Hilda Johansson, a lowly Swedish cleaning maid working in the mansion of South Bend Indianas wealthy Studebaker family, turns out to have innate deductive abilities. When confronted with the bloody murder of the neighbors aunt, a missionary recently returned from China in the throes of the Boxer Rebellion, Hilda feels she must not only clear her own name, but protect an unjustly accused Chinese man. Although expressly forbidden any involvement by her overbearing boss, the English butler, stubborn Hilda finds ways to enlist others to help uncover hidden facts. She realizes that servants will not talk to the police, but will say things to her, and I put two and two together.
Jeanne Dams truly knows South Bend. She has drawn a fine portrait of this 1900 booming U.S. heartland city, whose industrial might welcomed immigrants escaping the hard poverty of their lives in Europe. The aspirations of the citys multi-national workforce, however, are dimmed by the citys sharp class distinctions and the immigrants less than equal treatment.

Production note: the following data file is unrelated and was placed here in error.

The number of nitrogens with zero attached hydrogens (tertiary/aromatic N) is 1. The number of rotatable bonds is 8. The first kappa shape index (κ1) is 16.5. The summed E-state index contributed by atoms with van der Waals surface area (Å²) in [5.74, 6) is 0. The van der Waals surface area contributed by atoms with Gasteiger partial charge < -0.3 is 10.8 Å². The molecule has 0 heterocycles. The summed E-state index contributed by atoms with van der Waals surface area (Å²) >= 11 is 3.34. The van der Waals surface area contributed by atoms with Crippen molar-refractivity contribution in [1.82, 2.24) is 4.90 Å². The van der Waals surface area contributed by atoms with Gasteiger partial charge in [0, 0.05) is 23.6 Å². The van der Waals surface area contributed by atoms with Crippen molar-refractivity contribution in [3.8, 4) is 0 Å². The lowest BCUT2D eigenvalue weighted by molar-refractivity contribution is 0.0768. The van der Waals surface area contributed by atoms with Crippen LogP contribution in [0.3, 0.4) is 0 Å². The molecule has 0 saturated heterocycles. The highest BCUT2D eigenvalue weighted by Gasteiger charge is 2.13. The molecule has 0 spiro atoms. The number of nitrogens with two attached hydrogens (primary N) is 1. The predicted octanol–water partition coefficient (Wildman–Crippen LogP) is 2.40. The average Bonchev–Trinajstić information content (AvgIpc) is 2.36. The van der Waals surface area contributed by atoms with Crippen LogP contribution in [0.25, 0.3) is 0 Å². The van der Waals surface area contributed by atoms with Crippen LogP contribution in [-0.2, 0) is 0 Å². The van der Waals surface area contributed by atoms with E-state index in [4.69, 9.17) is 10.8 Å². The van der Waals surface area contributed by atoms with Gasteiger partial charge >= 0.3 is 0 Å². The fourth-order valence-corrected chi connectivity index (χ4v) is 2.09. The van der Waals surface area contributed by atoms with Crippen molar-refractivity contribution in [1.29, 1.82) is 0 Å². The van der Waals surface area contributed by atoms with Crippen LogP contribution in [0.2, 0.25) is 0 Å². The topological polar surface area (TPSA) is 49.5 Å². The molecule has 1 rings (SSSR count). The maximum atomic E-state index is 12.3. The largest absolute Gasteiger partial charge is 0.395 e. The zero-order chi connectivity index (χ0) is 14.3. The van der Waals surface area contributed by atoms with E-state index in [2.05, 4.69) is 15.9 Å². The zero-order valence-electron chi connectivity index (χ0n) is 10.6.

The storys action is often deadened by the authors insistence that the reader learn of the rigid rules and strict relationships between employer and servant. We do, however, learn a great deal about the unending duties of servants who kept these large homes running.
The author lets us know that the Studebaker family did, and does, exist, and the mansion described in this story still stands, although now transformed into a restaurant. This is the first of a proposed Hilda Johansson series.